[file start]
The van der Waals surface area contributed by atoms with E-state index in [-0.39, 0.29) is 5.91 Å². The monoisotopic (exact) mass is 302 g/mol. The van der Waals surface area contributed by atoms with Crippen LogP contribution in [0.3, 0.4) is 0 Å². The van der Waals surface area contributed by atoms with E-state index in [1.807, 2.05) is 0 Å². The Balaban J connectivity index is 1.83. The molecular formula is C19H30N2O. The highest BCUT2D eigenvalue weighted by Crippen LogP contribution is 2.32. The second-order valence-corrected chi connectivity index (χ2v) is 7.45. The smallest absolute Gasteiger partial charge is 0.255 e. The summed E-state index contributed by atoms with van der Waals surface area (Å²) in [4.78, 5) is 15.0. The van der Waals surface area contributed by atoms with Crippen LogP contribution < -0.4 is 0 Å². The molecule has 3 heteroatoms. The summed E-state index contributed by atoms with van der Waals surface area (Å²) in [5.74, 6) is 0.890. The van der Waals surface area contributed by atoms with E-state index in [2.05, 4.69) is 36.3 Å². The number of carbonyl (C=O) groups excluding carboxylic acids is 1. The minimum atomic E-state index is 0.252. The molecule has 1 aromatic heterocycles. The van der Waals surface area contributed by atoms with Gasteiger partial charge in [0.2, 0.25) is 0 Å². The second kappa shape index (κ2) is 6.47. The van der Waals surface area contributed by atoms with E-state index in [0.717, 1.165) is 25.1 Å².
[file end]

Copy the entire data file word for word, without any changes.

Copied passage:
The van der Waals surface area contributed by atoms with E-state index in [-0.39, 0.29) is 5.91 Å². The monoisotopic (exact) mass is 302 g/mol. The van der Waals surface area contributed by atoms with Crippen LogP contribution in [0.3, 0.4) is 0 Å². The van der Waals surface area contributed by atoms with E-state index in [1.807, 2.05) is 0 Å². The Balaban J connectivity index is 1.83. The molecular formula is C19H30N2O. The highest BCUT2D eigenvalue weighted by Crippen LogP contribution is 2.32. The second-order valence-corrected chi connectivity index (χ2v) is 7.45. The smallest absolute Gasteiger partial charge is 0.255 e. The summed E-state index contributed by atoms with van der Waals surface area (Å²) in [4.78, 5) is 15.0. The van der Waals surface area contributed by atoms with Crippen LogP contribution < -0.4 is 0 Å². The molecule has 3 heteroatoms. The summed E-state index contributed by atoms with van der Waals surface area (Å²) in [5.74, 6) is 0.890. The van der Waals surface area contributed by atoms with E-state index in [2.05, 4.69) is 36.3 Å². The number of carbonyl (C=O) groups excluding carboxylic acids is 1. The minimum atomic E-state index is 0.252. The molecule has 1 aromatic heterocycles. The van der Waals surface area contributed by atoms with Gasteiger partial charge in [0.2, 0.25) is 0 Å². The second kappa shape index (κ2) is 6.47. The van der Waals surface area contributed by atoms with E-state index in [0.717, 1.165) is 25.1 Å².